This amendment clearly has a relationship with the euro and the single currency because they will almost certainly be the subject of the next referendum. I believe, however, that it raises fundamental issues which go much wider than that. We have to recognise that over the years there will be other referendums. I cannot believe that there will not now that we have embarked upon that course. I believe that basically this amendment goes to the guts of the extent to which taxpayers' money and the full machinery of government may properly be used to influence the outcome of a referendum. It does not matter what the subject is; it so happens that the next one is likely to concern the single currency.

The argument is clearly set out in the report of the Committee on Standards in Public Life:

    "We believe it is perfectly appropriate for the government of the day to state its views and for members of the Government to campaign vigorously during referendum campaigns, just as they do during general election campaigns. But we also believe that, just as in general election campaigns, neither taxpayers' money nor the permanent government machine--civil servants, official cars, the Government Information Service, and so forth--should be used to promote the interests of the Government side of the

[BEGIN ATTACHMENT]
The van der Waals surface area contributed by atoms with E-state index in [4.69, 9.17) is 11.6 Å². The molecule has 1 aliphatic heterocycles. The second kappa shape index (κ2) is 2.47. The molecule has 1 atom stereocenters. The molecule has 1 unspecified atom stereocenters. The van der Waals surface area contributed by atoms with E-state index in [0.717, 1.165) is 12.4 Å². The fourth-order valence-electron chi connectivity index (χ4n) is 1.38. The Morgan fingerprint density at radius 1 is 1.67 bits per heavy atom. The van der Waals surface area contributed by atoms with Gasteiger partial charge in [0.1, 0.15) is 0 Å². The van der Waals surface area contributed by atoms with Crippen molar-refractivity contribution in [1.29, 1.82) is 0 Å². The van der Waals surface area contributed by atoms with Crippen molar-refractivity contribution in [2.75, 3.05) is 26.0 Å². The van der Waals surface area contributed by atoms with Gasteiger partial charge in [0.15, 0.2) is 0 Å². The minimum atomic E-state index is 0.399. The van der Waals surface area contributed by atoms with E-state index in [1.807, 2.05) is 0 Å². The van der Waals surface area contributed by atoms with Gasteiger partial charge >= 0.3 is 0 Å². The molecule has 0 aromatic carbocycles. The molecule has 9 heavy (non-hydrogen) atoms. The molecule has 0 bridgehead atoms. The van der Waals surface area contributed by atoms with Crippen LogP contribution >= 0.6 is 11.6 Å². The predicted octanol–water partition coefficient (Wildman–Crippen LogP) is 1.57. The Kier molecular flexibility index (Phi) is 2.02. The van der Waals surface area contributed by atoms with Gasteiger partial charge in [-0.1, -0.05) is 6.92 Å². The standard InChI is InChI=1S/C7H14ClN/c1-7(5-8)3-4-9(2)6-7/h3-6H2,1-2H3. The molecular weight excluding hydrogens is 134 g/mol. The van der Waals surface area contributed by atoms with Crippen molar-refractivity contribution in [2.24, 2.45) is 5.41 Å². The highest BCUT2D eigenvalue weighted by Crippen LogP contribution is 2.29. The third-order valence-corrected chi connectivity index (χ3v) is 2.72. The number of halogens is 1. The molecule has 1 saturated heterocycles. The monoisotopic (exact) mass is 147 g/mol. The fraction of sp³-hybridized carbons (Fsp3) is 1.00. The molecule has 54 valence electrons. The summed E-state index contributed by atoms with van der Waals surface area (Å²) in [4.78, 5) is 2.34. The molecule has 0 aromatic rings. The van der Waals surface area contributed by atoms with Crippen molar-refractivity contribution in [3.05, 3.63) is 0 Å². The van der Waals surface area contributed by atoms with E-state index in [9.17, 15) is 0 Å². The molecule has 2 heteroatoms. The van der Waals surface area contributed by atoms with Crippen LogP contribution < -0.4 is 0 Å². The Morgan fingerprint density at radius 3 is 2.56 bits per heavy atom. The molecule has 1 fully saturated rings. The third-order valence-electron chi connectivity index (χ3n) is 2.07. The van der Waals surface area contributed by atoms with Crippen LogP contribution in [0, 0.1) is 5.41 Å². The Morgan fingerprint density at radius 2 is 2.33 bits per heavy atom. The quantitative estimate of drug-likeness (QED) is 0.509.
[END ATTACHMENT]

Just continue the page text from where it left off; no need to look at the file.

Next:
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    argument. In other words, referendum campaigns should be treated for these purposes in every way as though they were general election campaigns".

That is the issue. It is not a case of whether one does or does not join the single currency, or whether one likes or does not like the European Union. It is a question of the use of public moneys on such occasions.